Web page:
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What are cooperative and collaborative learning?
How do cooperative and collaborative learning differ from the traditional approach?
How have cooperative and collaborative learning developed since they became popular?
What are the benefits of cooperative and collaborative learning?
What are some critical perspectives?
How can I use cooperative and collaborative learning in conjunction with other
educational techniques?

What are some critical perspectives?

Critics of small-group learning often point to problems related to vague objectives and poor expectations for accountability. Small-group work, some claim, is an avoidance of teaching. According to these critics, dividing the class into small groups allows the teacher to escape responsibility.

Vicki Randall (1999), who has taught elementary, high-school, and college-level students, cautions against abuse and overuse of group work. According to Randall, the many benefits of cooperative learning sometimes blind us to its drawbacks. She identifies the following practices as common weaknesses:


  • Making members of the group responsible for each other's learning. This can place too great a burden on some students. In mixed-ability groups, the result is often that stronger students are left to teach weaker students and do most of the work.

  • Encouraging only lower-level thinking and ignoring the strategies necessary for the inclusion of critical or higher-level thought. In small groups, there is sometimes only enough time to focus on the task at its most basic level.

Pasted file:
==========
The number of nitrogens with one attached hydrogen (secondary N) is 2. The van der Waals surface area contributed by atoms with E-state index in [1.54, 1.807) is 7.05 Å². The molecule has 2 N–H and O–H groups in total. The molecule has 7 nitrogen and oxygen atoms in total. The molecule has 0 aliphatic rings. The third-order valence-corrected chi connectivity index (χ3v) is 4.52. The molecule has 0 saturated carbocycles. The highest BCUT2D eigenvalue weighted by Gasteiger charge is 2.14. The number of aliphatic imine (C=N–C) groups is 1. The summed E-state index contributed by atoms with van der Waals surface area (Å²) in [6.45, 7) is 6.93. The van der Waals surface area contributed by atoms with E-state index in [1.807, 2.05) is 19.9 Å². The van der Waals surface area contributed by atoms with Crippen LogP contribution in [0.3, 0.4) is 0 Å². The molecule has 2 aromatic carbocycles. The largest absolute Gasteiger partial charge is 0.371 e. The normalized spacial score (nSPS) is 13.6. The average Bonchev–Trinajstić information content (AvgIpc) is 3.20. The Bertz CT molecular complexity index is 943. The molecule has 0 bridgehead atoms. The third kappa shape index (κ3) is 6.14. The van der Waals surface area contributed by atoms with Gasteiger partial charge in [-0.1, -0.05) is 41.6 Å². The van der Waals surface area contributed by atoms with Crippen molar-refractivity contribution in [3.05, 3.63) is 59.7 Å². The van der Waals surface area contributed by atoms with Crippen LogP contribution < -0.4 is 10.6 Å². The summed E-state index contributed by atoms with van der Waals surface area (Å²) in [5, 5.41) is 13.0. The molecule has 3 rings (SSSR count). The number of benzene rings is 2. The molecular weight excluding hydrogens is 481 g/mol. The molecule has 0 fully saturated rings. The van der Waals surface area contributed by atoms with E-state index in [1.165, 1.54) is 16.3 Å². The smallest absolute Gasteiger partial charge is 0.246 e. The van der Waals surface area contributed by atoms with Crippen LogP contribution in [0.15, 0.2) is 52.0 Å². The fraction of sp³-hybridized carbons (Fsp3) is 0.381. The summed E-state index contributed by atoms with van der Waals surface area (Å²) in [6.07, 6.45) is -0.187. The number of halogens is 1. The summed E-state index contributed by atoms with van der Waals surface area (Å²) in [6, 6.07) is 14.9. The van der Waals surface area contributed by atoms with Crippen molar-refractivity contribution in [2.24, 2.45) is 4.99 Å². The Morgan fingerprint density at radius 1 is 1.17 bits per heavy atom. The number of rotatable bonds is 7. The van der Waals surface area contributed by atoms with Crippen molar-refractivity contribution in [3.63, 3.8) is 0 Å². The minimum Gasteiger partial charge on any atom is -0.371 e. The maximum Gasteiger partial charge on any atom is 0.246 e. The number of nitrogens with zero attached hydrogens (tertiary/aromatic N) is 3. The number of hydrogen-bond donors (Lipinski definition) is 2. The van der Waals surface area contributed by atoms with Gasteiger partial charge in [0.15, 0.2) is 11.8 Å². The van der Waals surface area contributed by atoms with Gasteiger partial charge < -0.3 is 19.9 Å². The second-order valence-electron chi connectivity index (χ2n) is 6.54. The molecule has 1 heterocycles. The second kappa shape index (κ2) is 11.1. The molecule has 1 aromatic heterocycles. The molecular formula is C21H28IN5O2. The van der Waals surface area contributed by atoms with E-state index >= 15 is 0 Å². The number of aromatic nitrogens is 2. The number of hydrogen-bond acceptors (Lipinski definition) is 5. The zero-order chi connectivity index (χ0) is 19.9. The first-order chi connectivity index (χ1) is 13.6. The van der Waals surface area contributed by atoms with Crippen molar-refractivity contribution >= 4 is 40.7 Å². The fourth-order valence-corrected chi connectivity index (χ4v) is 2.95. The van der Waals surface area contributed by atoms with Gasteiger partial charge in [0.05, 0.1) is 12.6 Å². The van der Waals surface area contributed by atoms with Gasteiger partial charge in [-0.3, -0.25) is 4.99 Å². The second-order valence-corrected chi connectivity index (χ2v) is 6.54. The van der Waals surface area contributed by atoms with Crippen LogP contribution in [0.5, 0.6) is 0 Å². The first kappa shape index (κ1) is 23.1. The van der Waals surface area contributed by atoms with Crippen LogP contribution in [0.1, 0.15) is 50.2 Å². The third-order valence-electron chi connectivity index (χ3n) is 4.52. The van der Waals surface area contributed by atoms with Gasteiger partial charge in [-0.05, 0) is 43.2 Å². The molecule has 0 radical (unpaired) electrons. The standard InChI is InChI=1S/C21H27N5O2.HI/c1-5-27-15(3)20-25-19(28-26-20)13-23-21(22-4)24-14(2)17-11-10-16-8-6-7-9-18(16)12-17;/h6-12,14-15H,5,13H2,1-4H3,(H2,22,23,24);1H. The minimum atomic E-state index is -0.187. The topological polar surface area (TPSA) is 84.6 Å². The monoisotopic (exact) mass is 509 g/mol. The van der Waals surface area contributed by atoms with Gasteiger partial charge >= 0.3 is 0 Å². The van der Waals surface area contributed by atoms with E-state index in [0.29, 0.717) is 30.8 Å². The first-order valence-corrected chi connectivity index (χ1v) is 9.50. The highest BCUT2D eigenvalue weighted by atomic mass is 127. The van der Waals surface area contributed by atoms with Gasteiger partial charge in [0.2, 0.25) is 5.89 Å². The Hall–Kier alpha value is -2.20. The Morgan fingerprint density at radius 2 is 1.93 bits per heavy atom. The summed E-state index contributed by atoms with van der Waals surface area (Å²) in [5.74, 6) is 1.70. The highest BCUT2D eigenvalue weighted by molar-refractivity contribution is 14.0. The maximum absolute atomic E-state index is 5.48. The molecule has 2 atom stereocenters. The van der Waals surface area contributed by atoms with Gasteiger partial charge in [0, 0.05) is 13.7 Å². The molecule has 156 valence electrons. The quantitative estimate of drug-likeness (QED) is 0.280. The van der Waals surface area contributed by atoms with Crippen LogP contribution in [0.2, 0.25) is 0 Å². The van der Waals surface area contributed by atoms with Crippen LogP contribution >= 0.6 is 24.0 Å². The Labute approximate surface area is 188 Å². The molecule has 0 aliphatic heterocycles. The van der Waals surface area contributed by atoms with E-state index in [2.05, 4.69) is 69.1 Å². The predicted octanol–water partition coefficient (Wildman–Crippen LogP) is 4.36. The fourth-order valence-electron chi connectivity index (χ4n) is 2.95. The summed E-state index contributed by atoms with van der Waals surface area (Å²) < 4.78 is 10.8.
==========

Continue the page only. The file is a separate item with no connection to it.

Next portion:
You can find information about this and other critical works we cite on our Resources page.

Some critics cite the mix of students as a source of potential difficulties, although they disagree on which types of groups are problematic. Other dissenters highlight the overuse of cooperative groups to the detriment of students who benefit more from learning alone. Yet others recommend that we negotiate more with students to determine how they learn best and apply these ideas to the way we structure classes.

Recommendations from advocates of cooperative learning to address issues that critics raise include:

1.. making sure to identify clear questions at the outset and to show how these questions relate to students' interests and abilities and the teaching goals;

2.. resolving small-group conflicts as soon as they arise and showing students how to prevent trouble in future;

3.. creating rubrics 1 at the beginning of any assignment and using these for guiding the learning process and for assessing final work;

4.. helping students reflect on their progress on a regular basis;

5.. expecting excellence from all students and letting them know that you believe in them and their ability to produce excellent work.


Another possible problem with cooperative learning involves racial and gender inequities. Research (Cohen 1986; Sadker et al. 1991; Linn and Burbules 1993) shows that in science, and perhaps in other areas of the curriculum as well, group learning may be LESS equitable for girls than autonomous learning. Group learning may reinforce stereotypes, biases, and views of science and math as a male domain. Male students may discredit females, and the classroom may become a microcosm of the "old boy" network that has frequently discouraged women and minorities from participating in certain curricular activities. Specifically, according to Sadker et al. (1991):

The different and contradictory findings of the relatively few studies analyzing cross-gender performance in cooperative learning organizations suggest that, by itself, the implementation of cooperative learning groups does not necessarily lead to a more equitable and effective learning environment for females and minorities.

Group formations that avoid diversity -- e.g., all female or all racial-minorities -- may be useful in these situations, but these groups also have drawbacks of their own.


Workshop: Cooperative and Collaborative Learning
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